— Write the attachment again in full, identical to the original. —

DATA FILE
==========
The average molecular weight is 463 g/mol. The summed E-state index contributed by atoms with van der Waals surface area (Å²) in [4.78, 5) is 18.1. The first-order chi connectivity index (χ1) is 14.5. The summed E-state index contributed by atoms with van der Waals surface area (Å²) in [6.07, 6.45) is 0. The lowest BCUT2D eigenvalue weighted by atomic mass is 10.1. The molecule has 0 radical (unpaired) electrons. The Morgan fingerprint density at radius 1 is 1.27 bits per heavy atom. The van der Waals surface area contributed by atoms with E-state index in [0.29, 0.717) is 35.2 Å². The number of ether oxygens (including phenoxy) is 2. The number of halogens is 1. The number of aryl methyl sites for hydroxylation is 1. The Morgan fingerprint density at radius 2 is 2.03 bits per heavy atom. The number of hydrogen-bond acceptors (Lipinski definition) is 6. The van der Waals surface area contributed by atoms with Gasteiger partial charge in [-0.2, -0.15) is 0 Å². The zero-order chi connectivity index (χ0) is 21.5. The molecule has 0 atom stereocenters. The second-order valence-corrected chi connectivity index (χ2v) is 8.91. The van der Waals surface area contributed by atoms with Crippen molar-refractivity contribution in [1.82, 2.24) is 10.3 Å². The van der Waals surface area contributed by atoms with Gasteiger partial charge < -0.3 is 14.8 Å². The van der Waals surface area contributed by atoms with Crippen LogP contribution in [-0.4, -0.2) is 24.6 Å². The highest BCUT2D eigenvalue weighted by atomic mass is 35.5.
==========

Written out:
The average molecular weight is 463 g/mol. The summed E-state index contributed by atoms with van der Waals surface area (Å²) in [4.78, 5) is 18.1. The first-order chi connectivity index (χ1) is 14.5. The summed E-state index contributed by atoms with van der Waals surface area (Å²) in [6.07, 6.45) is 0. The lowest BCUT2D eigenvalue weighted by atomic mass is 10.1. The molecule has 0 radical (unpaired) electrons. The Morgan fingerprint density at radius 1 is 1.27 bits per heavy atom. The van der Waals surface area contributed by atoms with E-state index in [0.29, 0.717) is 35.2 Å². The number of ether oxygens (including phenoxy) is 2. The number of halogens is 1. The number of aryl methyl sites for hydroxylation is 1. The Morgan fingerprint density at radius 2 is 2.03 bits per heavy atom. The number of hydrogen-bond acceptors (Lipinski definition) is 6. The van der Waals surface area contributed by atoms with Gasteiger partial charge in [-0.2, -0.15) is 0 Å². The zero-order chi connectivity index (χ0) is 21.5. The molecule has 0 atom stereocenters. The second-order valence-corrected chi connectivity index (χ2v) is 8.91. The van der Waals surface area contributed by atoms with Crippen molar-refractivity contribution in [1.82, 2.24) is 10.3 Å². The van der Waals surface area contributed by atoms with Gasteiger partial charge < -0.3 is 14.8 Å². The van der Waals surface area contributed by atoms with Crippen LogP contribution in [-0.4, -0.2) is 24.6 Å². The highest BCUT2D eigenvalue weighted by atomic mass is 35.5.